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Red Sox prospect Ryan Westmoreland on road back from brain surgery

Jun 23, 2010, 6:00 PM EDT

Speaking publically for the first time since surgery in March to repair a cavernous malformation in his brain, Ryan Westmoreland on Wednesday said he was making steady progress and that he hoped to return to playing baseball in the Red Sox system.
Westmoreland, a 20-year-old outfielder rated as Boston’s top prospect by Baseball America over the winter, has been doing some light throwing and running, though he’s not believed to be close to returning to game action.
“That’s always the mindset. I’m going to get on the field and play again,” he said. “That’s the ultimate goal. That doesn’t change and it never will. Going to watch Pawtucket play, or Portland play, or the big-league team play, it just gives you the motivation to get to that point. I haven’t heard too much comparisons, but I keep hearing from pretty much every doctor that the pace is what they termed remarkable. From a general perspective, I’m definitely getting better. I don’t stop setting goals for myself. I want to break through those goals earlier than when I set them.”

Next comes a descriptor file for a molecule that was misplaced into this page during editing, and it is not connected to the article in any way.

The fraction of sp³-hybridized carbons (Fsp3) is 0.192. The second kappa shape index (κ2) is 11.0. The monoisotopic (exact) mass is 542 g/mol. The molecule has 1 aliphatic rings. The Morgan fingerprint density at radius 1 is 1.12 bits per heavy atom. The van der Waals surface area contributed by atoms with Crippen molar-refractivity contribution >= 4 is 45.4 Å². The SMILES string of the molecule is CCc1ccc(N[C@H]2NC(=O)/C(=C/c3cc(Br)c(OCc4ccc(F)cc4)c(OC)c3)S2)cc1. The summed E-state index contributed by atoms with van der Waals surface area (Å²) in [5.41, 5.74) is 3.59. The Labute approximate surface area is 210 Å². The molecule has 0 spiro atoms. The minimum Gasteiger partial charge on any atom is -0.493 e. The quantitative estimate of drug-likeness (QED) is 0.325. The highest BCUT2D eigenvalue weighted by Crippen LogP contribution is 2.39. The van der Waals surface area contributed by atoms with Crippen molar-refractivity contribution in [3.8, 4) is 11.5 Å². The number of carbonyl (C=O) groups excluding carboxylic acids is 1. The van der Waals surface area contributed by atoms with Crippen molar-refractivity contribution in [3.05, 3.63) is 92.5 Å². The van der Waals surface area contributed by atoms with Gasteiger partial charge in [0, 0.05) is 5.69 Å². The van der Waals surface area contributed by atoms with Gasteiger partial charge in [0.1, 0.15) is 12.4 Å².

1. jwentworth - Jun 23, 2010 at 6:41 PM

    Outstanding. As a Sox fan I’m really pulling for this kid. Baseball is secondary though. He just needs to get healthy.

  2. ThinMan - Jun 23, 2010 at 7:29 PM

    There was another excellent story on Westmoreland’s recovery on, that was longer and more in depth than the Herald piece. Westmoreland is a native of Portsmouth, RI.

  3. Knight-of-God - Jun 23, 2010 at 7:31 PM

    Man, God bless this kid. I hope he comes back strong.

  4. JBerardi - Jun 23, 2010 at 11:28 PM

    You know, now that he appears to be out of woods as far as his general health is concerned, it’s important to remember that Westmoreland is the best prospect that the Red Sox have seen since Hanley Ramirez. He’s got a chance to be a better version of the good version of Grady Sizemore. His comeback isn’t just another nice story; it’s critically important to an organization that rarely has the opportunity to draft players with his level of talent and potential.

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